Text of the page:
It apparently was the sound used to call up the beast. There is something very sexual about the tritone. In the Middle Ages when people were ignorant and scared, when they heard something like that and felt that reaction in their body they thought 'uh oh, here come the Devil'.
Thanks, Bob. In the Middle Ages. When people were ignorant.


crystal said...

In the Middle Ages when people were ignorant and scared, when they heard something like that and felt that reaction in their body they thought 'uh oh, here come the Devil'.

hee hee. The history of the middle ages has been so hijacked by popular culture that there is no hope of ever putting it straight. Oone of the characters on StarGate SG1 said once, "They didn't call it the dark ages because it was dark." :-)

Sandalstraps said...

Speaking of Medieval misconceptions, while I was taking a Medieval philosophy course I went back to my hometown for a good friend's college graduation. We had a party, upon which descended my diasporic buddies. One of them, now an engineer in West Virginia (he got a B just once in his life, in 6th grade PE!) asked what I was doing now. I told him that I was studying philosophy, which didn't suprise him in the least. So, not really interested in the subject but stuck in conversation with me, he asked what classes I was taking. When I got to "Medieval Philosophy" he stopped me and said, "I didn't think they did philosophy then! Wasn't that, like, the Dark Ages when no one knew how to read and all learning was lost?" I didn't know what to say.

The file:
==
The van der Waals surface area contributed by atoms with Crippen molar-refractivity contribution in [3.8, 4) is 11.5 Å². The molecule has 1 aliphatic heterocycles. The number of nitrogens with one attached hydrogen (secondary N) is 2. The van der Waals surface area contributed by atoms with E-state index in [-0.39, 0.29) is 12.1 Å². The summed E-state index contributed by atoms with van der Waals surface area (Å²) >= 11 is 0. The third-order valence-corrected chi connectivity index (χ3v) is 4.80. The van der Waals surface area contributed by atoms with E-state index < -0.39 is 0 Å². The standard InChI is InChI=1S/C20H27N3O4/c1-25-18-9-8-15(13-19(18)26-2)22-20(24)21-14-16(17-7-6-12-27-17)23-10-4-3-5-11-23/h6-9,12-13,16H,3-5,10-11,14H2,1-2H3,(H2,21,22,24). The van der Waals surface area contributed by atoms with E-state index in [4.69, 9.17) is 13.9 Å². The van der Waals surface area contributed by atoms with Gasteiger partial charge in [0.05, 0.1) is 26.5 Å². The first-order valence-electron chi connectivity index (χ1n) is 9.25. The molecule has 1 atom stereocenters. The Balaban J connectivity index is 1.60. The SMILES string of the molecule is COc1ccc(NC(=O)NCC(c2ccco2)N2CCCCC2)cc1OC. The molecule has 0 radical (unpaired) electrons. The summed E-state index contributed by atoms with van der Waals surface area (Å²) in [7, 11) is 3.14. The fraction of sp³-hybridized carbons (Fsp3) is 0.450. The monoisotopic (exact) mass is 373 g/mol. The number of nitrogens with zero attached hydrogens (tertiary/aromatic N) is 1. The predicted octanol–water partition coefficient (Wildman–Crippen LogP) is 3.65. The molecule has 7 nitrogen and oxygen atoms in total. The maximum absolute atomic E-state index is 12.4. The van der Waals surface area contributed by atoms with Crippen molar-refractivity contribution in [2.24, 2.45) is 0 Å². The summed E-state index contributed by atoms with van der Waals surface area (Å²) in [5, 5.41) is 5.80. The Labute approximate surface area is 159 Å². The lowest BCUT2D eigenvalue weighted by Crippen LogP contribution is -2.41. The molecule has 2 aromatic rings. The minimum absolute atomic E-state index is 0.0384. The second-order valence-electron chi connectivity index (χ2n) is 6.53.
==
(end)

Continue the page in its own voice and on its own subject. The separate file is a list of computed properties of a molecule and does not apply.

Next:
I'm no Medievalist, but I feel you!

Jeff said...

Hi Liam,

I thought Regine Pernoud wrote a pretty good rebuttal to those commonly held stereotypes in a book called 'Those Terrible Middle Ages!", although I thought the translation from the original French was awkward and pretty tough to follow.

Good luck with your dissertation.

Btw, you really have an eye for beautiful images... Do you find all these pictures on the web, or do you scan them from books?

Paula said...

:-)).Thanks Liam.